It was only when Islamist groups grew too strong for government manipulation and became a possible threat that the regimes unsuccessfully tried to move against them. It was too late. The Islamists had already opened channels with the US administration, and began to present themselves as a possible, more efficient and more popular replacement for the Arab regimes.
It was not clear what impact the accord would have on a separate hunger strike by several prisoners against Israel’s policy of detaining Palestinians without charge for months or even years.
The Israeli activist organisation Physicians for Human Rights-Israel said on Monday that at least seven administrative detainees were on weeks-long hunger strikes. Most have been refusing food for at least 40 days. The group also said two had been refusing food for more than 70 days and were “in imminent risk of death”.
According to Israeli human rights activists, international law says countries should use administrative detentions only in exceptional cases but Israel implements it as a “blanket measure” against Palestinians....
The agreement did not make any mention of administrative detentions." (See the Financial Times and Addameer for more information. --Frontlines ed.]
by Nidal al-Mughrabi | Reuters | May 14, 2012
GAZA (Reuters) – Palestinian prisoners in Israeli jails agreed on Monday to an Egyptian-brokered deal aimed at ending a mass hunger strike that challenged Israel’s policy of detention without trial and raised fears of a bloody Palestinian backlash if any protesters died.
Most of some 1,600 prisoners, a third of the 4,800 Palestinians in Israeli jails, began refusing food on April 17 although a few had been fasting much longer – up to 77 days.
Their protest centered on demands for more family visits, an end to solitary confinement and an easing of so-called “administrative detention”, a practice that has drawn international criticism on human rights grounds.
An Egyptian official involved in the talks said that under Monday’s deal to end the strike, Israel had agreed to end solitary confinement for 19 prisoners and lifted a ban on visits to prisoners by relatives living in the Hamas-ruled Gaza Strip.
Israel also agreed to improve other conditions of detention, and to free so-called administrative detainees once they complete their terms unless they are brought to court, according to the official.
Hamas spokesman Sami Abu Zuhri confirmed the deal, telling Reuters that “the prisoners signed the deal after their demands were met. The deal was brokered by Egypt.”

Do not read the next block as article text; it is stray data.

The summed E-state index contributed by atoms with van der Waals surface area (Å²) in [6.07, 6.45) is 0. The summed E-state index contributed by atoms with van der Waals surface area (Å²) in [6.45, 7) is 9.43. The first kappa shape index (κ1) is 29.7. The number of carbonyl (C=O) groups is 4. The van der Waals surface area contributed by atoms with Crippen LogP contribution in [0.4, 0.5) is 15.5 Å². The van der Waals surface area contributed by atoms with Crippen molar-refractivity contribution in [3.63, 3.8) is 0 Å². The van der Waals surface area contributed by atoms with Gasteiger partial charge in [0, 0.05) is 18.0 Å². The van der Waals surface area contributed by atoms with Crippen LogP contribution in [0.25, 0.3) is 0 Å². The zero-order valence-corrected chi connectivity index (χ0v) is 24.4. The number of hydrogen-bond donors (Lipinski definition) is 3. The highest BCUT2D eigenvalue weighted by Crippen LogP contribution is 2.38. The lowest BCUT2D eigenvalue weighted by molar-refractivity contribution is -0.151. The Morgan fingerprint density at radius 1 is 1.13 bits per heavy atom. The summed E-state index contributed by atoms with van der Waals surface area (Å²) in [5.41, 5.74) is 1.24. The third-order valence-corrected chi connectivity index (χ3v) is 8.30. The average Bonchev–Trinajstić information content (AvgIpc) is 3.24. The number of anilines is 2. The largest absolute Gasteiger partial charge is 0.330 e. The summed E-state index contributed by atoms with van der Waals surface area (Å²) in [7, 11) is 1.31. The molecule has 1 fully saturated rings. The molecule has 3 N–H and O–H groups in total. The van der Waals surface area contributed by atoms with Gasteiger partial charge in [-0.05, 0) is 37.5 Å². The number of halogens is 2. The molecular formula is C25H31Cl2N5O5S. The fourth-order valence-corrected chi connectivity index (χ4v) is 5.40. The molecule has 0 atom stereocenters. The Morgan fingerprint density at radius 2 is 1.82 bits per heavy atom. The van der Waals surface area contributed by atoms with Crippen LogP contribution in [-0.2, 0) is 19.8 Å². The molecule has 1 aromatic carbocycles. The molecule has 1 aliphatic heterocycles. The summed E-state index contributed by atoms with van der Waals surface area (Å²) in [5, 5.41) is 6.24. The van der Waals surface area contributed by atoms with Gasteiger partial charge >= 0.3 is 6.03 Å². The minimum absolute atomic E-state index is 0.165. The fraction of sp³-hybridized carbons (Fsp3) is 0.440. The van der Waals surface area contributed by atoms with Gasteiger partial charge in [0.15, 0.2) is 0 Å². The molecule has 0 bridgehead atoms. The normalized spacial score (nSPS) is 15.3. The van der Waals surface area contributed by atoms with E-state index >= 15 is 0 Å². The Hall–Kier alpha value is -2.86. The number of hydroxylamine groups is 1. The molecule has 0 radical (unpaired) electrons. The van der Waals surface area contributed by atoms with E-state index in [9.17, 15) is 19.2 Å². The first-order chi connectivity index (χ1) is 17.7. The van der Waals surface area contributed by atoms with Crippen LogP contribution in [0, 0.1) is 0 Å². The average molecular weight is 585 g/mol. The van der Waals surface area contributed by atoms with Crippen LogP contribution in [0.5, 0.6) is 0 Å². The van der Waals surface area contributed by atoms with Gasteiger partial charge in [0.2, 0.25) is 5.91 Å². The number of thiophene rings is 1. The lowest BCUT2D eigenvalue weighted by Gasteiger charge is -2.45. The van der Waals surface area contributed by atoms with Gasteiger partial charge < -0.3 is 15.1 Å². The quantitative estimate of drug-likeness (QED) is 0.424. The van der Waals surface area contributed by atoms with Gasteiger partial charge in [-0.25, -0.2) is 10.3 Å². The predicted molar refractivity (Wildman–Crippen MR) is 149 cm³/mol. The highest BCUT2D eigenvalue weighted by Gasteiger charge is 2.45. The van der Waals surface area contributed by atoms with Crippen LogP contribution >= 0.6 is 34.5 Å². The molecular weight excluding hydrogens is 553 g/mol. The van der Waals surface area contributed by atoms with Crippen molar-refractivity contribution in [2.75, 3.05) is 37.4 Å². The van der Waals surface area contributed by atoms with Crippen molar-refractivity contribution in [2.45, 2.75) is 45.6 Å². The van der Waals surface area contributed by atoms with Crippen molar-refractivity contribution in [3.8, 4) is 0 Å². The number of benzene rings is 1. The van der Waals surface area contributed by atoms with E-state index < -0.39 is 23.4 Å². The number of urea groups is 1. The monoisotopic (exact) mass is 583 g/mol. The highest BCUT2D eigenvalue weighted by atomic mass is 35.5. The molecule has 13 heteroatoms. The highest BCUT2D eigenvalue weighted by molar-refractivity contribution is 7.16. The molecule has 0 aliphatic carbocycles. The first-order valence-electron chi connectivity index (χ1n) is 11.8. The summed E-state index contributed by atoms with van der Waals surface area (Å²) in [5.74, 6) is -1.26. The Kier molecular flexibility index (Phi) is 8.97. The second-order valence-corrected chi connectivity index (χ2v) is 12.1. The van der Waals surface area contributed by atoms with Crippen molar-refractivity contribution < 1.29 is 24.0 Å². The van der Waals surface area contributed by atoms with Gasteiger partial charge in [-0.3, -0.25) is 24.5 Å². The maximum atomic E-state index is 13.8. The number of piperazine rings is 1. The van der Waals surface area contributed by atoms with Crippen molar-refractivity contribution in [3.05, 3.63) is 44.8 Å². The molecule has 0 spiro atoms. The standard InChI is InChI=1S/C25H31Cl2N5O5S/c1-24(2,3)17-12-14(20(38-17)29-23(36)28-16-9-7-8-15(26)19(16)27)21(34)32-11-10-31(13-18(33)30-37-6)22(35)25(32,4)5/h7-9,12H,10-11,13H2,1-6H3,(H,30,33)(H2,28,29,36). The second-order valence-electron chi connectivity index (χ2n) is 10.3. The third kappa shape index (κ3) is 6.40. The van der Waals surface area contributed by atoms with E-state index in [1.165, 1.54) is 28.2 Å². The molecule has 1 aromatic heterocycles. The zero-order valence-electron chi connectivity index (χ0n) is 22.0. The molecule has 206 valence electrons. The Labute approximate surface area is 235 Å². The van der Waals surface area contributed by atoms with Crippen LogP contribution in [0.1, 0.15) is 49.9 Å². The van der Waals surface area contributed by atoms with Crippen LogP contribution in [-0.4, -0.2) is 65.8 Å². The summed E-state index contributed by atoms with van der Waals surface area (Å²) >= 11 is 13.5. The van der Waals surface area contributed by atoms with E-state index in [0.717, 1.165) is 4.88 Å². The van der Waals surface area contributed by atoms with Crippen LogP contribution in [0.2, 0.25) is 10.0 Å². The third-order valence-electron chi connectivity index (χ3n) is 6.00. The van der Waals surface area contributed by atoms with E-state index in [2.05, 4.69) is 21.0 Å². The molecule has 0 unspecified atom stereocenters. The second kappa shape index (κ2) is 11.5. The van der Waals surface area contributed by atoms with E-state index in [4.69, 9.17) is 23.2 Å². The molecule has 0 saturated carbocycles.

Israel also confirmed an accord had been struck. “An agreement has been signed to bring about the end of a 28-day hunger strike by Palestinian security prisoners,” the Israel Prisons Authority said in a written statement. Continue reading
Egyptian armed forces and protesters have clashed in Cairo, with troops using water cannon and rocks to disperse demonstrators trying to reach the defence ministry.
|Hundreds of troops guarding the ministry surged forward on Friday when protesters began cutting through barbed wire used to seal off the ministry building in the capital’s central Abbasiya neighbourhood.”We understand that just a few minutes ago, the protesters tried to remove the barrier with barbed wire between themselves and the defence ministry,” Al Jazeera’s Steve Chao reported from Cairo.
“Security forces responded with water canons. Protesters responded with rocks.”
He said the military forces were describing their actions as “self-defence”.
The protests come amid heightened tension after 11 people were killed in clashes that broke out on Wednesday when unidentified assailants fired at protesters staging a sit-in outside the ministry of defence in Cairo.
Protesters have plastered Cairo’s Tahrir Square with banners reading, “Down with military rule”. Continue reading
[New mobile communication technologies such as twitter have been extremely useful for youth, students, and many petty-bourgeois activists in the "Arab Spring" and its many spin-offs in North Africa and in the MiddleEast. These communication tools have also been recounted as essential instruments, as if there would be no rebellion without tweets, and that is a ridiculous claim. Additionally, at certain key junctures, the repressive state apparatus has been able to use these new technologies for enhanced surveillance, and at times, when popular over-reliance on twitter was detected by the police, they could systematically shut it off and prevent communications among rebel groups. Nevertheless, this AlJazeera account of the role of Twitter and Tweets in Tahrir has fascinating insights to one part of the ongoing story of a revolution that has only taken its first step. -- Frontlines ed.]
AlJazeeraEnglish on Feb 19, 2012
Cairo’s ‘Twitterati’ tweeted their revolution for 18 days from in and around Tahrir Square.
Young, urbane and highly-motivated, their tweets revealed the truth of the scale of the uprising which Egypt’s state media sought to hide, and gave a street-level, minute-by-minute account of how the persistence and bravery of the Egyptian people brought down a dictator.
Note: The book ‘Tweets From Tahrir’ by OR Books was the inspiration for this film.